One-stage Surgical Management for Lumbar Brucella Spondylitis by Posterior Debridement, Autogenous Bone Graft and Instrumentation: A Case Series of 24 Patients

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Abstract

Study Design.

Clinical case series.

Objective.

The aim of this study was to explore the efficacy and safety of one-stage debridement, autogenous bone graft, and instrumentation for lumbar brucella spondylitis (LBS) via a posterior approach.

Summary of Background Data.

Reports on LBS are sporadic, and the therapeutic effect and safety of surgical interventions have not been assessed in clinical studies.

Methods.

Between January 2012 and January 2014, 24 consecutive patients with symptomatic LBS who underwent a one-stage operation that combined debridement, autogenous bone graft, and instrumentation via a posterior approach were enrolled. Back pain was measured using the visual analog scale (VAS). The neurological status was evaluated with the American Spinal Injury Association (ASIA) scale. Bone healing was evaluated based on postoperative plain x-ray or computed tomography.

Results.

All cases were followed up for an average of 14.3 + 3.5 months. The VAS scores were significantly improved at every follow-up interval. An improvement of at least one grade level was observed in the ASIA score of each patient. The average time of bone fusion was 6.8 + 1.6 months. Significant improvements of the average segmental Cobb angle was observed from a preoperative value of 18.4° + 4.6° to a last follow-up value of 21.1° ± 3.7°. At the last follow up, the titers of antibodies against the standard tube agglutination test, erythrocyte sedimentation rate, and C-reactive protein were negative for all patients.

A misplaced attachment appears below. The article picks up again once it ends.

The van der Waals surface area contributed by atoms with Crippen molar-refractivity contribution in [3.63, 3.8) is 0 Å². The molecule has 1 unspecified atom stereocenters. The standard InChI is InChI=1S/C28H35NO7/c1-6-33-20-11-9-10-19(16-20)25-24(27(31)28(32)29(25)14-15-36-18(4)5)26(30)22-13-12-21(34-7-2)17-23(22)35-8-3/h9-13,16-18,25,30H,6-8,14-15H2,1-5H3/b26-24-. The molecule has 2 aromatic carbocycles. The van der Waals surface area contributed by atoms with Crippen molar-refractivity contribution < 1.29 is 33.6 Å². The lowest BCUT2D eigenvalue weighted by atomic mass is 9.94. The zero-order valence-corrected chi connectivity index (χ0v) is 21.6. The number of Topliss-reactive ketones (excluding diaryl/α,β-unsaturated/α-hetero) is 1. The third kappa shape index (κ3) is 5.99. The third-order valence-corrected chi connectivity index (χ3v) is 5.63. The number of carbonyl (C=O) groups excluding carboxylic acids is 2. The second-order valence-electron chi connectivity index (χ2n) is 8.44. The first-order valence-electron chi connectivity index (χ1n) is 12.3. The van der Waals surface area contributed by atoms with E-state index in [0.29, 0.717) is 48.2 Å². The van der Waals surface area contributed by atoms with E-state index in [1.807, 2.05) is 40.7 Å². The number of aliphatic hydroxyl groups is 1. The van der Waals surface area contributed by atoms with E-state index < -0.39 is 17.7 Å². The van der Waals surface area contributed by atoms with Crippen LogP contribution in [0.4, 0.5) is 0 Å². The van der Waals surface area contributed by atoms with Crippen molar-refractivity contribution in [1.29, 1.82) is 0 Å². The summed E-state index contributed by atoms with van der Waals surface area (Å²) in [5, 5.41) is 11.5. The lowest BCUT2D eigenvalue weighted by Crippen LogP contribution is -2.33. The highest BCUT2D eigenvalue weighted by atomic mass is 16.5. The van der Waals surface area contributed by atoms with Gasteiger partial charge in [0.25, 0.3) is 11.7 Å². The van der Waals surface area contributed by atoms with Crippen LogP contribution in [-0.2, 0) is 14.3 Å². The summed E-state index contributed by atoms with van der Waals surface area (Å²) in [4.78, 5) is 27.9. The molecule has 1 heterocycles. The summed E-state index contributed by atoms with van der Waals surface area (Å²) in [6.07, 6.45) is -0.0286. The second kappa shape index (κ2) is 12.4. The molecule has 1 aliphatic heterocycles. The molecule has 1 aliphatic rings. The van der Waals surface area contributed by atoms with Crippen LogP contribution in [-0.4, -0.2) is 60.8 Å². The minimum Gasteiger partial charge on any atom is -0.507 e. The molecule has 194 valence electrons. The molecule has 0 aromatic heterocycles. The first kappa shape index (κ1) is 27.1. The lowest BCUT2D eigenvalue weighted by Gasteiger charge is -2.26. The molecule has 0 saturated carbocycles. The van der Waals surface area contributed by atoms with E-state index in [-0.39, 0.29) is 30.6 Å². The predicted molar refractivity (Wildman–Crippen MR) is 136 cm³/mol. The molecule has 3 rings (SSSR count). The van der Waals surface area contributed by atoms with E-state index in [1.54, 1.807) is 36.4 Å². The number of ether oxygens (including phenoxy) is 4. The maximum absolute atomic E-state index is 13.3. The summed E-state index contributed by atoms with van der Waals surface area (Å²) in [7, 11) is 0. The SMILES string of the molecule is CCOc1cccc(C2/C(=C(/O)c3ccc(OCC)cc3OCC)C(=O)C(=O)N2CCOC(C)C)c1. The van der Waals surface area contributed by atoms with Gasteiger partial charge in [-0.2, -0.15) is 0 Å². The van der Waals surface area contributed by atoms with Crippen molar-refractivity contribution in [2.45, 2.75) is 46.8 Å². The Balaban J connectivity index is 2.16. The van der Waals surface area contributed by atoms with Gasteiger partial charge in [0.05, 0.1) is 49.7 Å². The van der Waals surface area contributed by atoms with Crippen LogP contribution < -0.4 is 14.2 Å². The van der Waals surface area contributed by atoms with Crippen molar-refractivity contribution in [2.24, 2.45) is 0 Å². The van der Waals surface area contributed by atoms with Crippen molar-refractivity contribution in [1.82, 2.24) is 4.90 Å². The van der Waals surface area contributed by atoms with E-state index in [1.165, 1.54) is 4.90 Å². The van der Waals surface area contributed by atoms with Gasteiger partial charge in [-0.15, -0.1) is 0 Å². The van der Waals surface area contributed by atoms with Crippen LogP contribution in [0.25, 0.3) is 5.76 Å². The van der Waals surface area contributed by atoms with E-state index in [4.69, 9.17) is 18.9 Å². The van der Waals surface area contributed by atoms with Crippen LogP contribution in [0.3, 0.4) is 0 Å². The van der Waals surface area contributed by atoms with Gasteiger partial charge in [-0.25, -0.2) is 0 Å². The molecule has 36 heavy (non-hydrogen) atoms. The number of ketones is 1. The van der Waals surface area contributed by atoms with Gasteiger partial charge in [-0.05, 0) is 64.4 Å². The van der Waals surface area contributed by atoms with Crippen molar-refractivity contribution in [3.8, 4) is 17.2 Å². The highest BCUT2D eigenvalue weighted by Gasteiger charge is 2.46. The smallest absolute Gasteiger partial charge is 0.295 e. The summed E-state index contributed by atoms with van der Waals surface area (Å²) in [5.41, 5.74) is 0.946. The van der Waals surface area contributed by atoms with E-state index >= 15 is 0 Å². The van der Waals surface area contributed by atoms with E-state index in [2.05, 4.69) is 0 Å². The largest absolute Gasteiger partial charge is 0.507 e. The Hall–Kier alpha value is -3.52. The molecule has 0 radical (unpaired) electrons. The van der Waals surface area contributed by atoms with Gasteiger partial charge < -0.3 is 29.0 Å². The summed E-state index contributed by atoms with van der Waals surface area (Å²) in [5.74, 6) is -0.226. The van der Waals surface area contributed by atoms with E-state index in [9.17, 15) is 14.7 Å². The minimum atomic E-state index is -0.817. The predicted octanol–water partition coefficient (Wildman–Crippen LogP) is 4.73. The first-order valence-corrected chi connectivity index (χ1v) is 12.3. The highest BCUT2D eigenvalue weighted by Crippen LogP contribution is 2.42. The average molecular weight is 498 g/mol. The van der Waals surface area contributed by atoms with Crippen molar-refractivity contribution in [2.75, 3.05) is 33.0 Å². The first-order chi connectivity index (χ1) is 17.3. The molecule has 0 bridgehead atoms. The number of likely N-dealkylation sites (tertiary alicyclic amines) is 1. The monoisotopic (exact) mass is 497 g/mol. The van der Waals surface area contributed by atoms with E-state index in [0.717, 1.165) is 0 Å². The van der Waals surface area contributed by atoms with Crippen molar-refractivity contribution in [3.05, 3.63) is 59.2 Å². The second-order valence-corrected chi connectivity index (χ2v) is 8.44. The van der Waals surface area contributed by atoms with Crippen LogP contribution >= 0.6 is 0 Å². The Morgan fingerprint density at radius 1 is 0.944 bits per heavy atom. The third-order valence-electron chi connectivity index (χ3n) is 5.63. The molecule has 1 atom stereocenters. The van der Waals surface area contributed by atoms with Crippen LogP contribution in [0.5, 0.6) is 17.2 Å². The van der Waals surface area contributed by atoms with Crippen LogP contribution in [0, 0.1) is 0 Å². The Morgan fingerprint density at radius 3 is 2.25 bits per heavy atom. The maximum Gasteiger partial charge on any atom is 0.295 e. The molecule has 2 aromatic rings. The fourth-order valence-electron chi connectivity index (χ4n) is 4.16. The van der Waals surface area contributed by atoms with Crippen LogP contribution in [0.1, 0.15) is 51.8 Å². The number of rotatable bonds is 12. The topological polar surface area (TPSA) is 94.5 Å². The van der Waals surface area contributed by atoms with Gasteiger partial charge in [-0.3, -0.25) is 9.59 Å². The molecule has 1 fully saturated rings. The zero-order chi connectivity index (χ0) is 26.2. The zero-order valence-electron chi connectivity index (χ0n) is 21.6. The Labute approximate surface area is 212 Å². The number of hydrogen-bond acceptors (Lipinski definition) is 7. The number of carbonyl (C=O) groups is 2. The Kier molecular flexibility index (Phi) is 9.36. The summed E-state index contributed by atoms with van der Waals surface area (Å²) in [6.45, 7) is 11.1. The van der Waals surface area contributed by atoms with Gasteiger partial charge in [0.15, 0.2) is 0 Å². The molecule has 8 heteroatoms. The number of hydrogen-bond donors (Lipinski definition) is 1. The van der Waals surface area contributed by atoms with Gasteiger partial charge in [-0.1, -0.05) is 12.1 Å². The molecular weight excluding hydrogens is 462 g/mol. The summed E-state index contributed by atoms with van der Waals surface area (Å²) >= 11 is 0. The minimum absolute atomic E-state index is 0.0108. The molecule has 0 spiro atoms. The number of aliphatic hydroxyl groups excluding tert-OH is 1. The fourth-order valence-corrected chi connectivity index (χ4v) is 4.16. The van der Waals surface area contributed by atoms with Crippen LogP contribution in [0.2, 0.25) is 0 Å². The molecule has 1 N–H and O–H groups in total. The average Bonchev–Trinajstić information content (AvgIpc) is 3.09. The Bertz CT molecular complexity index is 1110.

Conclusion.

For LBS, systemic antibrucellosis chemotherapy is the cornerstone of treatment. When cauda equine syndrome, radiculopathy, spinal instability, and severe back pain caused by extradural nonabsorbable abscess or progressive collapse are present, surgical intervention is inevitable. One-stage debridement, autogenous bone graft, and instrumentation via a posterior approach could represent an alternative treatment for LBS, and the efficacy and safety of these techniques are satisfactory.

Conclusion.

Level of Evidence: 4

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